At the Car Show
Today’s Flyover People column as seen in The Emporia Gazette:
AT THE CAR SHOW
At the Cruisin’ the Campus event recently, classic cars were parked along the circle drive at Emporia State University.
I stuck my head inside of an old Chevrolet and remembered the car interiors of my youth: the metal dashboard, AM radio, window crank handles, a bit of chrome trim – and best of all: that old-car smell.
There’s a somewhat pleasant odor that is specific to old cars and trucks; it’s probably just a combination of time and dust and grease, but you don’t get that real-car scent with vehicles these days.
I saw an old Chevy pickup at the car show, similar to one my dad drove. My dad’s truck was a late ‘40s model and it had a friendly face, big round fenders and a running board. On the dash, Dad kept a clipboard of lumberyard receipts. The pickup had a manual choke that was temperamental, and there were small holes in his floorboard.
My brother and I rode in the bed of that truck when we were old enough to not do stupid things. Because Dad used the pickup to move excess dirt from filled graves to a pile in the cemetery’s corner, there were always dirt clumps on the truck’s wooden bed. Leon and I liked to toss clods straight into the air, and because of the movement of the pickup, the dirt clods would explode on the roadway behind us. That’s how kids learned physics back in the day.
The first family car that I remember was a two-door, red ’60 Chevy Impala, a big-finned monster. During my pre-school years, any time that Mom had to slow down suddenly, her right arm automatically flung out in front of me to hold me in place. I’ll bet she was glad that our next car, a ’65 Dodge Coronet, came with seatbelts.
One of the vehicles at the ESU show was a Ford Falcon that looked like the one my cousin Mary drove. When Mary turned 16, she took Leon and me cruising on Main Street in Great Bend. The A&W on Tenth Street was the turnaround point and we’d stop during the evening for a mug of root beer. I was only 10, but I felt so grown up as we dragged Main after dark on summer nights.
Eventually, my friends and I got our own driver’s licenses and then the fun really began. Sisters Kim and Tracy Myers had a Suburban that they called Old Blue, and five or six of us girls rode around Pawnee Rock in that. Kim and Tracy liked driving on the snow so they could slide. Racing around snowy corners in a small town is a pretty good way to learn how to control a skid.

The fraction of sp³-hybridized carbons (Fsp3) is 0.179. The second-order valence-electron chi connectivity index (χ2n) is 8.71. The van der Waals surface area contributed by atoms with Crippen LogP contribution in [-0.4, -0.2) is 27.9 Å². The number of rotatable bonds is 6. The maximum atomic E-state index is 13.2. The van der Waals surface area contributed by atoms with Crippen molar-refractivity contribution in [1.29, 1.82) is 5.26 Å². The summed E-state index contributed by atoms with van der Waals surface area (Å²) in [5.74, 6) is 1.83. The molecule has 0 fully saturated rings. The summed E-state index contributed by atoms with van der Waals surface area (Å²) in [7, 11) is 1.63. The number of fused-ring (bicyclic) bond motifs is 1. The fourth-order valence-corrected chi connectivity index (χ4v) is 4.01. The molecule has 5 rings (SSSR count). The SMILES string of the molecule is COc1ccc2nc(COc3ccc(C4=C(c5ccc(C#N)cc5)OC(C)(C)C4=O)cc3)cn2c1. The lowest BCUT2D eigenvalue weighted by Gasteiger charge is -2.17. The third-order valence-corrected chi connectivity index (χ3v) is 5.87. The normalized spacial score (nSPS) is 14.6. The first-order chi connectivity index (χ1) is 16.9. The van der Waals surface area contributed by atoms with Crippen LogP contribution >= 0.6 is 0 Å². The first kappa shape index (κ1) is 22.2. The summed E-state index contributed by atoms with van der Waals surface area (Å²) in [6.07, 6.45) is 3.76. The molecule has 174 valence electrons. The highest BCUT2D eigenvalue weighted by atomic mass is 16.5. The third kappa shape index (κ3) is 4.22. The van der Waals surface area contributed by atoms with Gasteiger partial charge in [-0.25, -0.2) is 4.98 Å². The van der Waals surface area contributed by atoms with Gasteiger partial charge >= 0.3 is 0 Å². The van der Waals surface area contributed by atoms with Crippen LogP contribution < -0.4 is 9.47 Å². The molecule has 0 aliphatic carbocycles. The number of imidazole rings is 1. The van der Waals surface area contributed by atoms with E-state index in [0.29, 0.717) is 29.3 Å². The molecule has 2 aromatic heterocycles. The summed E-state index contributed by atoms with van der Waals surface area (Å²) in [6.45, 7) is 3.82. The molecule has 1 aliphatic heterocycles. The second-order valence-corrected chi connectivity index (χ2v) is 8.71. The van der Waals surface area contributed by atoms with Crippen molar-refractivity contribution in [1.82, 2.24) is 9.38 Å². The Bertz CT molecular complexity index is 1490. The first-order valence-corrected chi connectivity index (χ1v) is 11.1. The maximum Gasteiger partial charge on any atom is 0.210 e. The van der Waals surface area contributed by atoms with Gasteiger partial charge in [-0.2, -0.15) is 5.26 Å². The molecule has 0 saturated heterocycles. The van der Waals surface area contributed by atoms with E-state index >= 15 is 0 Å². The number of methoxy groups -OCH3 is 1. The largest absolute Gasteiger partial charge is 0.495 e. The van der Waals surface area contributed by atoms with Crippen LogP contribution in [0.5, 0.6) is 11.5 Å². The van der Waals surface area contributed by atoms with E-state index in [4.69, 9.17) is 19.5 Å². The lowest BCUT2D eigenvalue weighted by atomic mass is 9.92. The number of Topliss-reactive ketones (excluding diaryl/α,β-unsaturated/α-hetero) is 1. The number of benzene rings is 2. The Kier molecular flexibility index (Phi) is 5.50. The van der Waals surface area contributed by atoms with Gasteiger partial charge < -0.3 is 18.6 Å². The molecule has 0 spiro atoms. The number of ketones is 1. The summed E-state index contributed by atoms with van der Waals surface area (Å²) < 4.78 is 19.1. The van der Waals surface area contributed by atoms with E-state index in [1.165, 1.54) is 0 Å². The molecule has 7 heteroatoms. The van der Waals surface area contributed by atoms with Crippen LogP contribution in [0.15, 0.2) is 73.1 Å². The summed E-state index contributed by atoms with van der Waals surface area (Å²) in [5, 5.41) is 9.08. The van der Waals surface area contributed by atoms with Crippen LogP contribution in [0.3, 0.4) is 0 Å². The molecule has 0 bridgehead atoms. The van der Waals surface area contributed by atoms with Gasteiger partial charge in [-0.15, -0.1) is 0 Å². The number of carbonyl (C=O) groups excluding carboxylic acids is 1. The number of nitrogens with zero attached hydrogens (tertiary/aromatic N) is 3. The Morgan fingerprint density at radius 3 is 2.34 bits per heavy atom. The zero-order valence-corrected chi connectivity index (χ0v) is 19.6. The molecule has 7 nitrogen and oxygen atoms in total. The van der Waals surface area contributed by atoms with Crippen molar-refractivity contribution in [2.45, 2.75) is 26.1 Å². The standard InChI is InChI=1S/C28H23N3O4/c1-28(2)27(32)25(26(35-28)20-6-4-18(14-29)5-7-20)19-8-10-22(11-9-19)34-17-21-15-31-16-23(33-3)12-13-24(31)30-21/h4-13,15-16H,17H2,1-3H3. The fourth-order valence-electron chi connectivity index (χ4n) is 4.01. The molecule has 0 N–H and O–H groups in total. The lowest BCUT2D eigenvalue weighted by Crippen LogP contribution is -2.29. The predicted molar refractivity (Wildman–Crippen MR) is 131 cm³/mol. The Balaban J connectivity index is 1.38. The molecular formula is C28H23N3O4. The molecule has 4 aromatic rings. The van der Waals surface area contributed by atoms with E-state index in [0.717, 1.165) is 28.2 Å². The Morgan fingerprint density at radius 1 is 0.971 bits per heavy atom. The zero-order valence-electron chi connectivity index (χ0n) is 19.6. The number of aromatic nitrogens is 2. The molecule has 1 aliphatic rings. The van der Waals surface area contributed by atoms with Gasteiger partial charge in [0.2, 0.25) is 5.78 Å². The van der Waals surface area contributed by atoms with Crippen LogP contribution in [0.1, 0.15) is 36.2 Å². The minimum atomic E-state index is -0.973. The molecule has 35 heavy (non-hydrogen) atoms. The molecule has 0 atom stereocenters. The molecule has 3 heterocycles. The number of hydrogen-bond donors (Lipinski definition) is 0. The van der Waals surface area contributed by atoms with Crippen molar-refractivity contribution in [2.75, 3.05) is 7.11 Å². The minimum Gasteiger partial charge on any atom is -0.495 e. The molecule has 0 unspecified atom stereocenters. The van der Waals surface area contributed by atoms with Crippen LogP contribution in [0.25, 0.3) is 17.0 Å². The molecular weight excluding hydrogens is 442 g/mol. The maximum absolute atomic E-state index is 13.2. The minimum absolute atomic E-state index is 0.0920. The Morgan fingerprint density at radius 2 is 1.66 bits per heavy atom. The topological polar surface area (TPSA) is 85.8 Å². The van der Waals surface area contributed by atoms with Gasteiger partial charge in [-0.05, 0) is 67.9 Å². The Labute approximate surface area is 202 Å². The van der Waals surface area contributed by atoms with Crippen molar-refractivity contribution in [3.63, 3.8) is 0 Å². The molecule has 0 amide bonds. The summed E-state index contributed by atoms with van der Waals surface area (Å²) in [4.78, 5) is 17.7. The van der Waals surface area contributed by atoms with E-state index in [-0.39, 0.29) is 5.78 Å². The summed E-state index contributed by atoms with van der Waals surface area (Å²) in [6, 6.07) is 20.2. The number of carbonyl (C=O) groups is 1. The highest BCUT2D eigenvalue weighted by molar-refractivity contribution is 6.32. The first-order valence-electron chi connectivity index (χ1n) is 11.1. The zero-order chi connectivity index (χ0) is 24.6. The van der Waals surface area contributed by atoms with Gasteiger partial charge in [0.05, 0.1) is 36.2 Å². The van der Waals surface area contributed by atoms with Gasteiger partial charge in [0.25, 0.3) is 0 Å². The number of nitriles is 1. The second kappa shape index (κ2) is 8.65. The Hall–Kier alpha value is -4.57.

Bench seats – now whatever happened to those? You could get four teenage girls in the front seat of a car until someone came up with the idea of bucket seats. Bucket seats became a popular thing in the ‘70s, and you were considered pretty sporty if you had them. With that bucket seat wrapped around you, you felt like a race car driver.
After my maternal grandfather died in 1975, our family inherited Grandpa’s ’50 Studebaker and we brought it home from Arkansas. This was an ugly car, not pretty in any way. It was battleship gray and seemed like a gangster car, heavy and protected. The windows were set high on the doors – too high for me to drive with my elbow hanging out the window.
The old Studebaker wasn’t in the best of shape. I only drove it in town, around Pawnee Rock – the brakes were a little soft. Once when I pulled into our driveway, the brake went all the way to the floor. I felt a panicked adrenaline rush, but the car stopped right before it ran over the rose bushes and our white picket fence.
The car show at ESU had muscle cars, sports cars, family sedans – in various stages of restoration. Looking inside of them, I felt as if each car wanted to tell a story – maybe about a flat tire down at the river, or when a girl got her first kiss at the drive-in theater. All of those stories are surely still there, mixed in with that old-car smell.
Copyright 2013 ~ Cheryl Unruh